Greece is getting desperately short of cash and Alexis Tsipras is hunting for new potential sources of financial support, says an article in Economist.
One source of potential support is is China, which invested about €100m in two recent issues of T-bills as a token of goodwill. That gesture followed the Syriza government’s decision to revive the privatisation of the port of Piraeus, which China’s Cosco shipping group is keen to buy.
Giannis Dragasakis, the deputy premier, returned from a visit to Beijing last week with a promise of more purchases of Greek T-bills by Chinese state financial institutions.
Another option is Russia. Mr Tsipras has brought forward to next week a visit to Moscow that had been set for May.
In an interview with Tass, the Russian news agency, he said that Greece opposes EU sanctions against Russia, which badly hit Greek fruit exporters. He added that Greece wants to participate in Russia’s project of building a second gas pipeline across the Black Sea to Turkey. Russia’s foreign minister, Sergey Lavrov, told his visiting Greek counterpart Nikos Kotzias in February that a Greek request for a loan would be “considered”.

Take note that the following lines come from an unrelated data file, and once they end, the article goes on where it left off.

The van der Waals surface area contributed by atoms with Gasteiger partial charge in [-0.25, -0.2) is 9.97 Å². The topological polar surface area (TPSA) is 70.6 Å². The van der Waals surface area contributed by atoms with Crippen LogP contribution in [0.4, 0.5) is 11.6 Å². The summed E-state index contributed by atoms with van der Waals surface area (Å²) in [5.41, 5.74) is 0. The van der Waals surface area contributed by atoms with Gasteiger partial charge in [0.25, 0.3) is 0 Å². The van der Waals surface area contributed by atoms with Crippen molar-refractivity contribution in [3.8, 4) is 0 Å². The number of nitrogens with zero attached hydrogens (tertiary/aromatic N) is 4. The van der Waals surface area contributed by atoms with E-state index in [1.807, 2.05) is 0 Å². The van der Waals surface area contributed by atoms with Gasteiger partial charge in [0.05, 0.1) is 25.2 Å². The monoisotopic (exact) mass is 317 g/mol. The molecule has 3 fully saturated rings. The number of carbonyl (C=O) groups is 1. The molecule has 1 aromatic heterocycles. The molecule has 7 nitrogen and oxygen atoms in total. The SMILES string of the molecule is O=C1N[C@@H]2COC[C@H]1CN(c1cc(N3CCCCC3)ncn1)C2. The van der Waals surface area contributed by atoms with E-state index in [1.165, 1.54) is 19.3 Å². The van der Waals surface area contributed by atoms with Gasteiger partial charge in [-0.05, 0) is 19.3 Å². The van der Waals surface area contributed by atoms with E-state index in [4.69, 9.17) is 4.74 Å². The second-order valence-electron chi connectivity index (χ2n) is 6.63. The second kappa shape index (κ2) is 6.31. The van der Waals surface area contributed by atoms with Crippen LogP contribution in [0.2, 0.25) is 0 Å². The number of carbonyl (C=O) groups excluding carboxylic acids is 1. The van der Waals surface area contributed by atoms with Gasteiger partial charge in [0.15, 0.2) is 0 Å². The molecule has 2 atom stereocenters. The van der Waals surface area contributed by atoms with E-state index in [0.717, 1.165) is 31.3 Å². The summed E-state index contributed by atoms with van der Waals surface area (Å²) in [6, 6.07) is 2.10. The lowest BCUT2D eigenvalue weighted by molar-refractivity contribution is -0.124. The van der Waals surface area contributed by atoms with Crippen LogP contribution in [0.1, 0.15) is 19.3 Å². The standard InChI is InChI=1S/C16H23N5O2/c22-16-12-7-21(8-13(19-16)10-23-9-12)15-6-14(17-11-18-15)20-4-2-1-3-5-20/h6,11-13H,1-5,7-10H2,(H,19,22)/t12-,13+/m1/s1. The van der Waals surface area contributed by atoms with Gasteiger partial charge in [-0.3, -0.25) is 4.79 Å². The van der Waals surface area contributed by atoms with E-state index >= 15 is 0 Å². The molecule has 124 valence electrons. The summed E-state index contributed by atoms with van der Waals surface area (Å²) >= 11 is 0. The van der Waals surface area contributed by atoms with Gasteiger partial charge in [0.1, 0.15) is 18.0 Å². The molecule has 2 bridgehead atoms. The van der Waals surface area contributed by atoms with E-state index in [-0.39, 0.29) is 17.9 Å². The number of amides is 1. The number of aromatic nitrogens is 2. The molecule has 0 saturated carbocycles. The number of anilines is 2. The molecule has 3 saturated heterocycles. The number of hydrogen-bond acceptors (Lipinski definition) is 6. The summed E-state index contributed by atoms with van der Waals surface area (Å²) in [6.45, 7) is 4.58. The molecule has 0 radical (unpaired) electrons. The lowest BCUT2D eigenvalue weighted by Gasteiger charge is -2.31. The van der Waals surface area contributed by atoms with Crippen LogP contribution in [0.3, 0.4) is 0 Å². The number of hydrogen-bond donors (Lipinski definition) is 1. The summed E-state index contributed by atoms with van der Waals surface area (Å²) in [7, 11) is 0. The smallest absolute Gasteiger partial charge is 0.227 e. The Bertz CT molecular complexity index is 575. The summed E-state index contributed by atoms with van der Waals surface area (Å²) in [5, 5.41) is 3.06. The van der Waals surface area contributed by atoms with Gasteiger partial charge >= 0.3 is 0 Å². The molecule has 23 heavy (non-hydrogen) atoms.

Yet if Mr Tsipras did pull off a deal in Moscow, Greece’s European creditors would push all the harder to protect their influence. They would be more likely to keep their bail-out funds out of his reach. The Greeks may consider Russia an option, but it is one they cannot turn to without alienating the countries they ultimately need to placate: their euro zone partners, says the Economist.